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NATURAL PRODUCTS FROM PLANT BIODIVERSITY AND MALARIA

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The dev. world is rich in natural resourses, including floral resources However, the south's floral wealth has not been utilized for the benefit of its people. – PowerPoint PPT presentation

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Title: NATURAL PRODUCTS FROM PLANT BIODIVERSITY AND MALARIA


1
NATURAL PRODUCTS FROM PLANT BIODIVERSITY AND
MALARIA
Dr. Joseph M Nguta, Department of Public Health,
Pharmacology and Toxicology UNIVERSITY OF
NAIROBI
2
Natural products from plants as drug sources
  • The material culture of every civilization
    throughout the world is based more on plants than
    on animals.
  • People of the earth have depended for along time
    on plants as a source of food, clothing, shelter,
    transportation, medicines, rituals and traditions
  • The plant kingdom met the health needs of humans
    when no synthetic drugs were available and no
    concept of surgical management existed

3
Cont.
  • The world has witnessed growing scientific and
    commercial interests in medicinal plants, mainly
    due to their immense economic potential and the
    widespread cultural acceptability of plant based
    products.
  • An inventory of medicinal plants compiled by WHO
    lists 21,000 species of medicinal plants.
  • According to WHO, 80 of the 5 billion people in
    the dev. World rely on herbal remedies for their
    basic health care needs.

4
Cont.
  • The dev. world is rich in natural resourses,
    including floral resources
  • However, the south's floral wealth has not been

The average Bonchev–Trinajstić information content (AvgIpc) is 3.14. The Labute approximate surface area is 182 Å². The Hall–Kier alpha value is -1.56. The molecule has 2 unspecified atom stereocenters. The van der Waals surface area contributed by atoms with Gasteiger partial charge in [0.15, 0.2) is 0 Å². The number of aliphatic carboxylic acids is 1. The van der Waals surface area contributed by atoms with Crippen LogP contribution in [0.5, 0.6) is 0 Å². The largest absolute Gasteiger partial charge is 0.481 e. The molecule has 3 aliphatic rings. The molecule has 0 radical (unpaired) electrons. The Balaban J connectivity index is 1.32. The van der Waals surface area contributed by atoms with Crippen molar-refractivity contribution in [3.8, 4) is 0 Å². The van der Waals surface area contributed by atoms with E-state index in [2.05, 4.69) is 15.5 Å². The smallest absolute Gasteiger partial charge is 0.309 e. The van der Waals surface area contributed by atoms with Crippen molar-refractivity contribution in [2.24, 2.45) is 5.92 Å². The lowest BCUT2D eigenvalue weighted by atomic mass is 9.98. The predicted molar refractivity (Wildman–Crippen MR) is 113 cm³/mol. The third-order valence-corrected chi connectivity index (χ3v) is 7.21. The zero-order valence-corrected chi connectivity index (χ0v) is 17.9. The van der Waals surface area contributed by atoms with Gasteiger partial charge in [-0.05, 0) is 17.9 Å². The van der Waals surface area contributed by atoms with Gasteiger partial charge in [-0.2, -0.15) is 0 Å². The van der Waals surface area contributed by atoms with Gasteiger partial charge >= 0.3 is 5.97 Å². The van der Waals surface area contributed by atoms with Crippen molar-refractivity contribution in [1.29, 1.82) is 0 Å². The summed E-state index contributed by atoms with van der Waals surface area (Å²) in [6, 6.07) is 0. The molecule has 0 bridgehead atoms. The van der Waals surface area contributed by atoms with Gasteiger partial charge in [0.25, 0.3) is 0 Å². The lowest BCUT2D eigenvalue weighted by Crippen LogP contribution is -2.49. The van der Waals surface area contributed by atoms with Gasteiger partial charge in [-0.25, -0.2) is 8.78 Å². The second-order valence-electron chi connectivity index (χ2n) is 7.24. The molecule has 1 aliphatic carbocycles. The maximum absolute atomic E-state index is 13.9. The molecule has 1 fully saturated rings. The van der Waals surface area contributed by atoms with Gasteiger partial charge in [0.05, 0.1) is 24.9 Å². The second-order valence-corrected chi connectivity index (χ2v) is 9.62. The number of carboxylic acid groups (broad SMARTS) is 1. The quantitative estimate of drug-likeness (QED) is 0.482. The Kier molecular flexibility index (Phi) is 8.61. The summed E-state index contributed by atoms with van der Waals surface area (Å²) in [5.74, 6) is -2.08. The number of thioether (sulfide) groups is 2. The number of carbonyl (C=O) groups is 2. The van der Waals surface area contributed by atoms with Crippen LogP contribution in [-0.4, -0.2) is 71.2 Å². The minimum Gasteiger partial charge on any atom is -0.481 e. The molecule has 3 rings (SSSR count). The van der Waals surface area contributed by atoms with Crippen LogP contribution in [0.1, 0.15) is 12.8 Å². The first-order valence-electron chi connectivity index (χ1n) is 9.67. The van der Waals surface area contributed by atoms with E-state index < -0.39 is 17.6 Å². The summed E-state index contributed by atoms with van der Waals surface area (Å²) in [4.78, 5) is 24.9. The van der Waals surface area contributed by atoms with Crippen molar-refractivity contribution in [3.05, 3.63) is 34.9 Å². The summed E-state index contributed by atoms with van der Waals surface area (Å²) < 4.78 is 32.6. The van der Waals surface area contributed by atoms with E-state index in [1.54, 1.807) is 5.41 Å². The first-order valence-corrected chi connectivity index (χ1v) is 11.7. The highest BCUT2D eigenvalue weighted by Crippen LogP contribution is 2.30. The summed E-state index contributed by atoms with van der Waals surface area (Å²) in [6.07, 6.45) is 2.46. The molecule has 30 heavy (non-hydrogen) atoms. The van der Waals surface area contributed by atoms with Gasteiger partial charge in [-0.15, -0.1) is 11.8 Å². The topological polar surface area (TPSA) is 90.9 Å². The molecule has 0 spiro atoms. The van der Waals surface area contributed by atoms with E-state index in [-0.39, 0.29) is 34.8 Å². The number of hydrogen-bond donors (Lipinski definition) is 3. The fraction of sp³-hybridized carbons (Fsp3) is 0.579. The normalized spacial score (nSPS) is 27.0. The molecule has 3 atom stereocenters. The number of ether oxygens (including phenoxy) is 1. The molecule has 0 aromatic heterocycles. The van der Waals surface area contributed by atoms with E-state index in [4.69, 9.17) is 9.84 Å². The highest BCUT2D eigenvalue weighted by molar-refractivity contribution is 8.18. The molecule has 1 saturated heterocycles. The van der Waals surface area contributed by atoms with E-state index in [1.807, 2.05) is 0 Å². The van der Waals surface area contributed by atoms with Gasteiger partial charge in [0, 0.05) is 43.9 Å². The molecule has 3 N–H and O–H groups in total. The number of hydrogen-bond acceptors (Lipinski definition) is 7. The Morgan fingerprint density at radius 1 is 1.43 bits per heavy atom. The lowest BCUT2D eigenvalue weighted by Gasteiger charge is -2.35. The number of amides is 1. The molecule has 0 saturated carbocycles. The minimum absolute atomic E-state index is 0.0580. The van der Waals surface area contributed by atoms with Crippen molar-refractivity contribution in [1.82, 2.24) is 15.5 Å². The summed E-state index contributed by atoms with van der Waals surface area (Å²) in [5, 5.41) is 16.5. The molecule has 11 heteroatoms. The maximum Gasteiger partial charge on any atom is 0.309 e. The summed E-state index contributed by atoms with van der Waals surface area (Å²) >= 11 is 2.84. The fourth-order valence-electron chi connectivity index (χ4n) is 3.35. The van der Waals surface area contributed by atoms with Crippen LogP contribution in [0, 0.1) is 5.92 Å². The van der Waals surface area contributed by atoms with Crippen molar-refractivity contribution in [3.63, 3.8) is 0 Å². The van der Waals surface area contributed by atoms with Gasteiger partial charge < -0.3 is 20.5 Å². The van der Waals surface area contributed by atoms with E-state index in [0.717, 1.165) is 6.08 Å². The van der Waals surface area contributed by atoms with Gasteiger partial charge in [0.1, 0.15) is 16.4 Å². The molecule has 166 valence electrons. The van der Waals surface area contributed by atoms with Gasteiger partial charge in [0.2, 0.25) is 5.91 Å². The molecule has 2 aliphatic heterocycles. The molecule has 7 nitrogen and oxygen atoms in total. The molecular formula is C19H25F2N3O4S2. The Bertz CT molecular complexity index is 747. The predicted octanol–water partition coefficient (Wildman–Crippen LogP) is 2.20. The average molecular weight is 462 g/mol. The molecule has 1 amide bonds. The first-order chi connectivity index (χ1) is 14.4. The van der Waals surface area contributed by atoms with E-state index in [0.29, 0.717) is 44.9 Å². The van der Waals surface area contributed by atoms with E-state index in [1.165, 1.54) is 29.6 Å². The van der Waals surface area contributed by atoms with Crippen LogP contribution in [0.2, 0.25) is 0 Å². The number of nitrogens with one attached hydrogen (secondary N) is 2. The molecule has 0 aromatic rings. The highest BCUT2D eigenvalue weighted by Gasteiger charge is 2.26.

utilized for the benefit of its people.

5
Ethnopharmacology to modern medicine
Drug/Chemical Action Plant Source
Acetyldigoxin Cardiotonic Digitalis lanata (Grecian foxglove, woolly foxglove)
Adoniside Cardiotonic Adonis vernalis (pheasant's eye, red chamomile)
Aescin Antiinflammatory Aesculus hippocastanum (horse chestnut)
Aesculetin Antidysentery Frazinus rhychophylla
Agrimophol Anthelmintic Agrimonia supatoria
Ajmalicine Treatment for circulatory disorders Rauvolfia sepentina
Allantoin Vulnerary Several plants
Allyl isothiocyanate Rubefacient Brassica nigra (black mustard)
Anabesine Skeletal muscle relaxant Anabasis sphylla
Andrographolide Treatment for baccillary dysentery Andrographis paniculata
Anisodamine Anticholinergic Anisodus tanguticus
Anisodine Anticholinergic Anisodus tanguticus
Arecoline Anthelmintic Areca catechu (betel nut palm)
Asiaticoside Vulnerary Centella asiatica (gotu cola)
6
Ethnopharmacology to modern medicine (Cont.)
Drug/Chemical Action Plant Source
Atropine Anticholinergic Atropa belladonna (deadly nightshade)
Benzyl benzoate Scabicide Several plants
Berberine Treatment for bacillary dysentery Berberis vulgaris (common barberry)
Bergenin Antitussive Ardisia japonica (marlberry)
Betulinic acid Anticancerous Betula alba (common birch)
Hyoscyamine Anticholinergic Hyoscyamus niger (black henbane, stinking nightshade, henpin)
Irinotecan Anticancer, antitumor agent Camptotheca acuminata
Kaibic acud Ascaricide Digenea simplex (wireweed)
Kawain Tranquilizer Piper methysticum (kava kava)
Kheltin Bronchodilator Ammi visaga
Lanatosides A, B, C Cardiotonic Digitalis lanata (Grecian foxglove, woolly foxglove)
Lapachol Anticancer, antitumor Tabebuia species (trumpet tree)
a-Lobeline Smoking deterrant, respiratory stimulant Lobelia inflata (Indian tobacco)
Menthol Rubefacient Mentha species (mint)
7
Ethnopharmacology to modern medicine (Cont.)
Drug/Chemical Action Plant Source
Monocrotaline Topical antitumor agent Crotalaria sessiliflora